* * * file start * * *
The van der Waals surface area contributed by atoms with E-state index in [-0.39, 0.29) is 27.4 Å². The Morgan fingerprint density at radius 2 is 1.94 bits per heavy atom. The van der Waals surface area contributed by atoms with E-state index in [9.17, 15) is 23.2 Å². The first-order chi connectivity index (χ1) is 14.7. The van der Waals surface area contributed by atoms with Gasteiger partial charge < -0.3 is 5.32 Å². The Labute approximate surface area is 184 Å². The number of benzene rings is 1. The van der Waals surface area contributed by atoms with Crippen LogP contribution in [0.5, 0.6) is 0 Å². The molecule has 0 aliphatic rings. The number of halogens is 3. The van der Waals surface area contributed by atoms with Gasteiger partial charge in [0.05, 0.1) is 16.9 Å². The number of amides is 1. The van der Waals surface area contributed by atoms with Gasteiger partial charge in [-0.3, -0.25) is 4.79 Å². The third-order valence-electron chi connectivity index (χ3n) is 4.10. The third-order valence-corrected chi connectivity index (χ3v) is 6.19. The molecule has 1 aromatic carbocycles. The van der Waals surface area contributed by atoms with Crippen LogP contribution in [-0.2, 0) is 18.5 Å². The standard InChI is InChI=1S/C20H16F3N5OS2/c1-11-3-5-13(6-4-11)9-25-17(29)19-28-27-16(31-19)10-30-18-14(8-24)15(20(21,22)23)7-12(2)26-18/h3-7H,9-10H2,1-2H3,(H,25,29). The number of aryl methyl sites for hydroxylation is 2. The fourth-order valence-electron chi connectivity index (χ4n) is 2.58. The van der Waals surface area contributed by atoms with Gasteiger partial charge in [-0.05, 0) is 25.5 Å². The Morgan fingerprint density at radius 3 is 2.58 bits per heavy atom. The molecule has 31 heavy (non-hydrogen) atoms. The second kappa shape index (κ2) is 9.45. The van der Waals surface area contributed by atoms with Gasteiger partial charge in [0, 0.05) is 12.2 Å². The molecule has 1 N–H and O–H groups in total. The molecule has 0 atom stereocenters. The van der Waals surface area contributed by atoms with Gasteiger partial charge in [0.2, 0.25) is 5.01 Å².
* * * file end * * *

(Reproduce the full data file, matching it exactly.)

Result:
The van der Waals surface area contributed by atoms with E-state index in [-0.39, 0.29) is 27.4 Å². The Morgan fingerprint density at radius 2 is 1.94 bits per heavy atom. The van der Waals surface area contributed by atoms with E-state index in [9.17, 15) is 23.2 Å². The first-order chi connectivity index (χ1) is 14.7. The van der Waals surface area contributed by atoms with Gasteiger partial charge < -0.3 is 5.32 Å². The Labute approximate surface area is 184 Å². The number of benzene rings is 1. The van der Waals surface area contributed by atoms with Crippen LogP contribution in [0.5, 0.6) is 0 Å². The molecule has 0 aliphatic rings. The number of halogens is 3. The van der Waals surface area contributed by atoms with Gasteiger partial charge in [0.05, 0.1) is 16.9 Å². The number of amides is 1. The van der Waals surface area contributed by atoms with Gasteiger partial charge in [-0.3, -0.25) is 4.79 Å². The third-order valence-electron chi connectivity index (χ3n) is 4.10. The third-order valence-corrected chi connectivity index (χ3v) is 6.19. The molecule has 1 aromatic carbocycles. The van der Waals surface area contributed by atoms with Crippen LogP contribution in [-0.2, 0) is 18.5 Å². The standard InChI is InChI=1S/C20H16F3N5OS2/c1-11-3-5-13(6-4-11)9-25-17(29)19-28-27-16(31-19)10-30-18-14(8-24)15(20(21,22)23)7-12(2)26-18/h3-7H,9-10H2,1-2H3,(H,25,29). The number of aryl methyl sites for hydroxylation is 2. The fourth-order valence-electron chi connectivity index (χ4n) is 2.58. The van der Waals surface area contributed by atoms with Gasteiger partial charge in [-0.05, 0) is 25.5 Å². The Morgan fingerprint density at radius 3 is 2.58 bits per heavy atom. The molecule has 31 heavy (non-hydrogen) atoms. The second kappa shape index (κ2) is 9.45. The van der Waals surface area contributed by atoms with Gasteiger partial charge in [0, 0.05) is 12.2 Å². The molecule has 1 N–H and O–H groups in total. The molecule has 0 atom stereocenters. The van der Waals surface area contributed by atoms with Gasteiger partial charge in [0.2, 0.25) is 5.01 Å².